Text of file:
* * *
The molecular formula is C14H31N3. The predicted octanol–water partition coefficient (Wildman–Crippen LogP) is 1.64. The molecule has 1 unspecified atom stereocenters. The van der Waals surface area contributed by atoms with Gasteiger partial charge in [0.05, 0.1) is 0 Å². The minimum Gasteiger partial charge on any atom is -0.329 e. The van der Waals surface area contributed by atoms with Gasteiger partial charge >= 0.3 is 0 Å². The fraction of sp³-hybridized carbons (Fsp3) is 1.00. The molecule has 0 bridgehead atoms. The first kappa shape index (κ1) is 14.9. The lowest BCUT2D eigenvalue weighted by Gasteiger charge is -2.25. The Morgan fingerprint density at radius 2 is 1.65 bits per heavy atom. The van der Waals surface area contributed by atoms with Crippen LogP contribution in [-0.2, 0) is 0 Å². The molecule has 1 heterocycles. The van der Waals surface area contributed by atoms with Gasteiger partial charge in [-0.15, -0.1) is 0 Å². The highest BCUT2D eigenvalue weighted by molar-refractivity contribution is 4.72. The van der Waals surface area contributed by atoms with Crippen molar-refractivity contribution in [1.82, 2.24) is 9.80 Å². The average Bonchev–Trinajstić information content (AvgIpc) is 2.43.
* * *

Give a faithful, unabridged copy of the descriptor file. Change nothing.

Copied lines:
The molecular formula is C14H31N3. The predicted octanol–water partition coefficient (Wildman–Crippen LogP) is 1.64. The molecule has 1 unspecified atom stereocenters. The van der Waals surface area contributed by atoms with Gasteiger partial charge in [0.05, 0.1) is 0 Å². The minimum Gasteiger partial charge on any atom is -0.329 e. The van der Waals surface area contributed by atoms with Gasteiger partial charge >= 0.3 is 0 Å². The fraction of sp³-hybridized carbons (Fsp3) is 1.00. The molecule has 0 bridgehead atoms. The first kappa shape index (κ1) is 14.9. The lowest BCUT2D eigenvalue weighted by Gasteiger charge is -2.25. The Morgan fingerprint density at radius 2 is 1.65 bits per heavy atom. The van der Waals surface area contributed by atoms with Crippen LogP contribution in [-0.2, 0) is 0 Å². The molecule has 1 heterocycles. The van der Waals surface area contributed by atoms with Gasteiger partial charge in [-0.15, -0.1) is 0 Å². The highest BCUT2D eigenvalue weighted by molar-refractivity contribution is 4.72. The van der Waals surface area contributed by atoms with Crippen molar-refractivity contribution in [1.82, 2.24) is 9.80 Å². The average Bonchev–Trinajstić information content (AvgIpc) is 2.43.